After launching on the web a few weeks ago, I’ve finally received an invitation to use the new Voddler web client. Note that Voddler still only works in Scandinavia at the moment but a Europe-wide launch is expected by the end of the year. However, the new web client will certainly make it easier to reach a wider number of people and introduces some much improved navigability and features to Voddler.
Voddler started out as purely a desktop client but the company soon decided to integrate it with a web based service after numerous security breaches and complaints about usability from users. However, I’m still not sure if I buy the security breach excuse for taking it offline as films are still streamed into the Voddler desktop client from the web and therefore presumably can still be hacked. The reason you can’t watch films directly in your browser is because the desktop client allows you to connect to the Voddler P2P network and therefore watch films in far higher quality than would be possible within your browser alone.
In the few weeks the service has been offline while developing the new web client, Voddler have been able to add far more movies and documentaries (and even TV shows) so the choice is definitely better.
The Voddler website has been expanded considerably. Now you can browse films directly on the website:
See the most popular films and the most recently added:
See which are the most popular premium films plus the most recommended:
And even see what people are currently watching via a new “Live Blogging” feature:
Each film still has a handy synopsis, trailer and average user rating:
There’s now integration with Facebook and Twitter and a much improved review system where you can clearly see user movie reviews and add your own:
When you’ve selected a film to watch on the web, you’ll be asked to create a username which is a new requirement. This is to identify you across the Voddler network for posting reviews etc:
If you haven’t installed the Flash web client or the desktop client by this stage, Voddler will prompt you to do so. If you’re installing Voddler for the first time, it will take you through a quick setup wizard which checks the suitability of your connection. The test takes a few minutes but if you’ve got a 2.5Mb connection or better, you should receive the green light.
When Voddler launches from the web client into the film it still goes straight into full-screen mode. This annoyed me in the original desktop version and it’s a bit disappointing to see that it hasn’t been changed. I would prefer to have been prompted whether I wanted to open in windowed or full-screen mode but you can revert back to windowed mode by pressing Escape.
Controlling Voddler is now much easier thanks to integration with the mouse for stopping, fast forwarding, activating subtitles etc.
You can only access this controller once the adverts have stopped playing, although you can access your desktop by pressing Escape while the adverts are playing. I find you really have to fight for control of your desktop because the viewer tries to revert to full screen almost instantly after you press Escape.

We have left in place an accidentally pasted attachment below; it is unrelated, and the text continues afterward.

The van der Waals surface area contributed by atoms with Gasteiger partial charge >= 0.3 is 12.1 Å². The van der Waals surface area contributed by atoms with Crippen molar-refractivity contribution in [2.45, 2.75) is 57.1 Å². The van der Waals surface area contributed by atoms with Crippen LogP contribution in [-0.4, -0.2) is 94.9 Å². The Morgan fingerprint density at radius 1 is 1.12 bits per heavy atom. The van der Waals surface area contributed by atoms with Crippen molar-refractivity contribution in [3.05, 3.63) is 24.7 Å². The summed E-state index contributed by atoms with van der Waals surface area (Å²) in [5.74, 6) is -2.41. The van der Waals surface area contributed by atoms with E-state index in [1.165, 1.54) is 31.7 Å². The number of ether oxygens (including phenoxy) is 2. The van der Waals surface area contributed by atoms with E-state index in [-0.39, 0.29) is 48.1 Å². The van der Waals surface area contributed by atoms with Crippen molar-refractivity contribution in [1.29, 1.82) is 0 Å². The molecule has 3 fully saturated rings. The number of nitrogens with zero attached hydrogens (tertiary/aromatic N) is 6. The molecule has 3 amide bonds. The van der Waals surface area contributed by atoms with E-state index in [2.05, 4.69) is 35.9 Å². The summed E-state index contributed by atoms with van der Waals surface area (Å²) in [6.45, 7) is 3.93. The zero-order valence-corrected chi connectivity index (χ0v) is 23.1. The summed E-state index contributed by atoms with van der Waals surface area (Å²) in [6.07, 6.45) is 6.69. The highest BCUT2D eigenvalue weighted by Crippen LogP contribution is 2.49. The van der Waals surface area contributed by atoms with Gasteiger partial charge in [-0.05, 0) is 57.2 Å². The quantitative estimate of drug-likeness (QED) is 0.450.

The format of films remains the same. You have to sit through a maximum of 5 minutes of adverts at the beginning before the film starts. From here, the desktop client takes over and you no longer need to access your web browser again.
If you still prefer to access Voddler via the desktop client, you can do without using a web browser at all. If you watch a film via the desktop client, you are presented with three options on a black background – gone are the iconic movie still backgrounds that were in the first release:
The options are Movies, Documentaries and Quit. They have done-away with the rather confusing Settings option and separated Movies and Documentaries from the start which is a good move.
When you click Movies, films are categorized by Premium, Recommended, Movies (by genre) and TV Series.
Finally, they’ve added a useful Filter which allows you to organize films by Free and Premium content.
The choice of films and documentaries in Voddler isn’t fantastic (a counter in the top right of the homepage said there were 798 movies, 171 TV shows and 194 documentaries at the time of writing) but there are enough major titles in there to keep you busy for a while and hopefully this will increase. Remember also that there’s also a Premium service where you pay in the region of $3 to watch a film.
Overall, this latest release of Voddler is certainly an improvement because it integrates with the web and mouse much better. However, there were times when films simply wouldn’t start – especially from the web client – and I think some improvements could be made to the way films are categorized and organized and to the usability here and there. It’s also evident that as before, Voddler will have to increase the quality and quantity of films very rapidly if it is to be successful.
All in all, though, Voddler’s new web client is definitely a step in the right direction.